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Home delivery boom kicks off property scramble

Carol Ryan
Manuel Faba Ortega | Getty Images

The home delivery boom is upending the real estate market. At the turn of the century, shoppers could wait as long as 28 days for delivery of goods they had bought online. The compression of that window to 24 hours or less is revolutionising logistics and turning industrial warehouses into desirable assets.

Singapore-listed Global Logistic Properties on Monday said it will buy warehouse owner Gazeley for $2.8 billion (2.4 billion euros). The deal follows two recent multibillion-euro transactions in European logistics, where China's sovereign wealth fund CIC and Singapore's GIC purchased warehouse groups Logicor and P3, respectively. All are betting on the future of online retailing, which requires three times as much warehouse space to fulfil orders as bricks-and-mortar businesses, according to Aberdeen Asset Management.

For now, warehouses are the best way to profit from shoppers' online spending spree.

GLP, which already owns a $42 billion portfolio in the United States, China, Japan and Brazil, looks to have paid a full price to establish a foothold in Europe. GLP's return on investment based on the income the warehouses bring in is about 5 percent, according to people familiar with the matter. The comparable figure for European industrial assets is typically around 5.5 percent. The figure is also highly sensitive to the assumed value of Gazeley's bank of undeveloped land.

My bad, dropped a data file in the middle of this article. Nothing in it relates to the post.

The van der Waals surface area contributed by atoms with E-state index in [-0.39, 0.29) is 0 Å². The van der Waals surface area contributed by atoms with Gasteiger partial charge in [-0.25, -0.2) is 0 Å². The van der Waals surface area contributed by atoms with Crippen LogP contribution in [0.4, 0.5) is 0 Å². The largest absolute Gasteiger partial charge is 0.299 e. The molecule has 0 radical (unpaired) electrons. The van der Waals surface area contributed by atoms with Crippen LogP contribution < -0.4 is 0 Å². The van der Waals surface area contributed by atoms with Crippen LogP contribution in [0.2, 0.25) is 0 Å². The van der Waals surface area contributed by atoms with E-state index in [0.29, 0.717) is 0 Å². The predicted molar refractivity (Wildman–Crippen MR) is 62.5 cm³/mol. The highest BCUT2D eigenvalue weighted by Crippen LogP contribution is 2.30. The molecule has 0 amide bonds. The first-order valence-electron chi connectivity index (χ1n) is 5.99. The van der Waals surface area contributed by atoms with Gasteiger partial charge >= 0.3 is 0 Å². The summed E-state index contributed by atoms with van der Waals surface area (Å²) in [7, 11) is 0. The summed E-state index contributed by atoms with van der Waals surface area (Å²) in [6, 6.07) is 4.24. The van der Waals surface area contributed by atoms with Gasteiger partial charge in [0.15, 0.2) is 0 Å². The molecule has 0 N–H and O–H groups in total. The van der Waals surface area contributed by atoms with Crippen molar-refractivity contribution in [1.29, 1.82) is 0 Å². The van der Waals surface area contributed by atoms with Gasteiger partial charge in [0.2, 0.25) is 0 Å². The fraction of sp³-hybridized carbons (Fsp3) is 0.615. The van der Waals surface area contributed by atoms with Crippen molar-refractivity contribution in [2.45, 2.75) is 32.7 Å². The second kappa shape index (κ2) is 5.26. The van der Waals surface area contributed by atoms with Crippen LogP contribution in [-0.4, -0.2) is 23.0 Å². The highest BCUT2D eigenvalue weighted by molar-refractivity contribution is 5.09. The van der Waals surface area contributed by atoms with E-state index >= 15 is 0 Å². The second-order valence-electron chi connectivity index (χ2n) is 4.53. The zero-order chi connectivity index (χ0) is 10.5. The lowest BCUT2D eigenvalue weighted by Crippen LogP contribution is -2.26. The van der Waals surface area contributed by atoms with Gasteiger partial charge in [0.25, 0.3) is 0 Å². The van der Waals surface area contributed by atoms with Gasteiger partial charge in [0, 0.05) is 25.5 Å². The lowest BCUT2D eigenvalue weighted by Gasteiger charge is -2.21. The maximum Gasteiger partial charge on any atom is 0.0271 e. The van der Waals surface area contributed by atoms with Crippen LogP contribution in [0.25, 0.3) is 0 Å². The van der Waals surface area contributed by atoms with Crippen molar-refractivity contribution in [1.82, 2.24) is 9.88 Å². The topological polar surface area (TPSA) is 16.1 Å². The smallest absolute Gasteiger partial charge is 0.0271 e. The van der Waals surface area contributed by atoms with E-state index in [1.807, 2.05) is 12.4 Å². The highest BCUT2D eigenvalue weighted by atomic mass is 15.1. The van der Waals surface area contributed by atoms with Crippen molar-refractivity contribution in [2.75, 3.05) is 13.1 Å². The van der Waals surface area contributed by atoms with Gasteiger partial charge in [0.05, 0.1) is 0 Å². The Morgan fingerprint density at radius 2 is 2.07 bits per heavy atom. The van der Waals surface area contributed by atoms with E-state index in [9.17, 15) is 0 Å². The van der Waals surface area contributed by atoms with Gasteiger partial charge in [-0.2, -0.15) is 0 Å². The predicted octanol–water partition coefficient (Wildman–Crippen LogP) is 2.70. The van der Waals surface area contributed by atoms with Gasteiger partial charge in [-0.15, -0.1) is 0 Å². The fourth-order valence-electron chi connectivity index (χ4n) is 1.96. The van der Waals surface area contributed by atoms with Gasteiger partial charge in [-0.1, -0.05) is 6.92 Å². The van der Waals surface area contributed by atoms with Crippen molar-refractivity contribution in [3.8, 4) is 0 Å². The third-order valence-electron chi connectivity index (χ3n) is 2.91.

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The price partly reflects the quality of the warehouses in Gazeley's portfolio. Approximately 60 percent have been built within the past five years, meaning they are less likely to need the expensive upgrades required to entice long-term tenants such as Amazon. And most of the development pipeline is in the United Kingdom, which is one of the most difficult European countries in which to secure suitable land.

But it also signals how attractive industrial real estate, previously one of the sleepier parts of the property market, is becoming to international investors. GLP will put the Gazeley portfolio into its fund management unit and expects to directly own approximately 15 percent after teaming up with sovereign wealth funds and institutional funds eager for exposure to the sector. That could compress yields further. For now, warehouses are the best way to profit from shoppers' online spending spree.

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